Saturday, November 08, 2008

Thursday, November 06, 2008

How I Felt Like a Delegate to a Kind of Global Electoral College

Sure, I've had voter apathy in the past. I can't remember the first time I voted, and I know I've stayed home from the polls for some elections. Not this year. I stood in line for about an hour Tuesday morning, starting at 6:55 am, then cast my vote for Obama. A week before, I had asked someone who's far more politically savvy than me "Why vote in DC, when I know that the city's Electoral College votes will go to Obama?" He said, "Because we need to show how much we believe in him by turning out in incredible numbers. It'll look so much better with a high number of votes."

Or something like that. I agreed. And then I read something in BusinessWeek yesterday:

"Polls showed that in countries such as France and Germany, support for the Democratic candidate ranged between 65% and 80% of the population. The sense of engagement was typified by an editorial appearing early this year in Belgian newspaper De Standaard suggesting that given the stakes—on issues ranging from energy to climate change to the mortgage crisis—everybody in the world should be able to cast a vote in the U.S. Presidential election."
Europe Reacts to Obama Victory, Andy Reinhardt, 11/05/08

But not everyone in the world could vote in this election. Which made my vote count even more, considering the nature of today's problems (and the huge role the U.S. has played in causing a good number of them). So, for a brief moment, I felt like a delegate to a kind of global electoral college, which made my responsibility take on new meaning and weight.

Wednesday, November 05, 2008

The Scene Just Blocks from the White House

My neighborhood erupted at 11:00 last night, about 10 blocks north of the White House. Closer than you think, since I can see the executive mansion just a few steps from my door. As soon as the California polls closed and the networks exploded with their news, people yelled, whooped, cheered, their voices echoing in the alley behind my building. The noise got louder a few minutes later, as residents left their buildings the bars and restaurants in spite of the rain and car horns blared up and down 16th street. That's what I saw in my head, as I didn't move - the TV kept me glued in my living room - the TV and my laptop where I had the NYTimes, Washington Post, CNN, MSNBC open in Firefox tabs. What was it - 15 minutes later - that the report came over the wires - McCain had conceded to Obama. I could see on TV that scores of GW students converged on the White House, pumped by the history and eager to let the current resident know that his terrible occupancy is not only over, it's finished with a blast of everything missing over the last eight years - including eloquence, intelligence, and unyielding hope.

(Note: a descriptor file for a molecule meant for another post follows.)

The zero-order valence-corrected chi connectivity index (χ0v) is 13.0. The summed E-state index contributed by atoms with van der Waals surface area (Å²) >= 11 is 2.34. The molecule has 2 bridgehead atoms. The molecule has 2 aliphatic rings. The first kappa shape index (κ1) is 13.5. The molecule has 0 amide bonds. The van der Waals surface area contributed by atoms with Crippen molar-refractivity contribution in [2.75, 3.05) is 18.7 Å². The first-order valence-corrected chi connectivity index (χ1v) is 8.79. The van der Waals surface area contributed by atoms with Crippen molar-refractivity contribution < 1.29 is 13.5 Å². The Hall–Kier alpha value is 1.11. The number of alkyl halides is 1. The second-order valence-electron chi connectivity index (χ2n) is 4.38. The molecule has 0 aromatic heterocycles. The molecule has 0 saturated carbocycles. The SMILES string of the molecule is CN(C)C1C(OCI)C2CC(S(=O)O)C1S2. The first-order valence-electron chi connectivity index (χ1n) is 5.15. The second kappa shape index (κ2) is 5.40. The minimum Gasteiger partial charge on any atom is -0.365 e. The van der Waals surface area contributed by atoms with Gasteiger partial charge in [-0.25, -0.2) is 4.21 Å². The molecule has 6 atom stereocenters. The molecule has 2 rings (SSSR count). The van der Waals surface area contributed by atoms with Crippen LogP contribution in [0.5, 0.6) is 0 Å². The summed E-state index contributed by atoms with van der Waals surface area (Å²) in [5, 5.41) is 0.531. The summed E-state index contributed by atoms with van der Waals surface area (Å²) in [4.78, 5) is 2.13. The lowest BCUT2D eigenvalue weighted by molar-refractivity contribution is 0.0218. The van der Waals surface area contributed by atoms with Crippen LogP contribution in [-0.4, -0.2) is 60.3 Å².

Around 1 am I went outside. The rain was a drizzle, the car horns split the air, people on the sidewalks high-fived each other. I called my brother in New Hampshire, and held the phone to 16th street, in sight of the White House, leaving a message that was mostly street noise.
Check out these stunning pictures at the Boston Globe's site, which I found thanks to

Tuesday, November 04, 2008

A Few Moments of Calm

7PM. Polls are closing. I need a few moments of calm:

Sunday, November 02, 2008

I Am Jack's Disappointment

I watched Fight Club (again) last night - and this quote stood out, for me, at this mid-life reassessment time in my life:

"We've all been raised on television to believe that one day we'd all be millionaires, and movie gods, and rock stars. But we won't. And we're slowly learning that fact. And we're very, very pissed off."

So, yeah, I understand a bit where Tyler Durden's coming from. Although I don't believe in taking the film literally - I have no desire to fight anyone, much less support anarchy. The flick is some sort of great movie, but not a manifesto for modern living. Although Making soap sounds kind of fun.

For a more conventional view that mirrors the quote above, and my current state, check out this post from Life Two - The Midlife Resource. I've pulled the following quote that helps drive the point home:

" of the great challenges of surviving the midlife transition derives from the sense of profound disappointment that comes when you realize that most of the assumptions that you had about 'success' in your early adult years were bogus. We joke about the portrait of life that we were fed from such 1950's and 1960's TV shows like "Leave it to Beaver" and "Father Knows Best". It's a picture of life that even now we're digesting with 20/20 hindsight in such period dramas as TV's "Mad Men". We were somehow brought up to believe that, when we retired, life would, at least, be quieter. Also, it would be better if we worked hard and saved up wisely for our 'Golden Years.' Many people still go into middle age believing that, even though slowing down will be inevitable, at least we have some peace and quiet to look forward to."